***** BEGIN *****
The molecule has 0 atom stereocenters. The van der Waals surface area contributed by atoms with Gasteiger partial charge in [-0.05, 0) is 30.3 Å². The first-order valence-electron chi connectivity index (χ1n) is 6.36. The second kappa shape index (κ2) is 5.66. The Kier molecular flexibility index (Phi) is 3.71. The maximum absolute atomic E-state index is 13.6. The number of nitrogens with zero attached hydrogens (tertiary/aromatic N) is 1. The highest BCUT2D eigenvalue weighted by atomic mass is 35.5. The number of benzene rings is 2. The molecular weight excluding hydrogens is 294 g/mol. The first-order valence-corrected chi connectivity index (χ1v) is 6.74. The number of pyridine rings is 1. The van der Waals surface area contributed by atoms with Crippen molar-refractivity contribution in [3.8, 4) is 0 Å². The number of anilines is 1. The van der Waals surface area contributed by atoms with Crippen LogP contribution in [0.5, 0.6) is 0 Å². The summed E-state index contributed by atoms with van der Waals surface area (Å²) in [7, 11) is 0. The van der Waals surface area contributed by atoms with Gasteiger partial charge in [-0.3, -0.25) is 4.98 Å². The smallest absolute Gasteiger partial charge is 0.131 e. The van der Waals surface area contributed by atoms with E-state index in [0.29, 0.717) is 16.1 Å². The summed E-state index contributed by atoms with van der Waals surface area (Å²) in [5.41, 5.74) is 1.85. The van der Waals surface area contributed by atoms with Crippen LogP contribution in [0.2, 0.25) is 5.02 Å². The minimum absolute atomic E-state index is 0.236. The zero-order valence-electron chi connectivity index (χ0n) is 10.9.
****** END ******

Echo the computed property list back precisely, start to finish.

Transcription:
The molecule has 0 atom stereocenters. The van der Waals surface area contributed by atoms with Gasteiger partial charge in [-0.05, 0) is 30.3 Å². The first-order valence-electron chi connectivity index (χ1n) is 6.36. The second kappa shape index (κ2) is 5.66. The Kier molecular flexibility index (Phi) is 3.71. The maximum absolute atomic E-state index is 13.6. The number of nitrogens with zero attached hydrogens (tertiary/aromatic N) is 1. The highest BCUT2D eigenvalue weighted by atomic mass is 35.5. The number of benzene rings is 2. The molecular weight excluding hydrogens is 294 g/mol. The first-order valence-corrected chi connectivity index (χ1v) is 6.74. The number of pyridine rings is 1. The van der Waals surface area contributed by atoms with Crippen molar-refractivity contribution in [3.8, 4) is 0 Å². The number of anilines is 1. The van der Waals surface area contributed by atoms with Crippen LogP contribution in [0.5, 0.6) is 0 Å². The summed E-state index contributed by atoms with van der Waals surface area (Å²) in [7, 11) is 0. The van der Waals surface area contributed by atoms with Gasteiger partial charge in [-0.3, -0.25) is 4.98 Å². The smallest absolute Gasteiger partial charge is 0.131 e. The van der Waals surface area contributed by atoms with E-state index in [0.29, 0.717) is 16.1 Å². The summed E-state index contributed by atoms with van der Waals surface area (Å²) in [5.41, 5.74) is 1.85. The van der Waals surface area contributed by atoms with Crippen LogP contribution in [0.2, 0.25) is 5.02 Å². The minimum absolute atomic E-state index is 0.236. The zero-order valence-electron chi connectivity index (χ0n) is 10.9.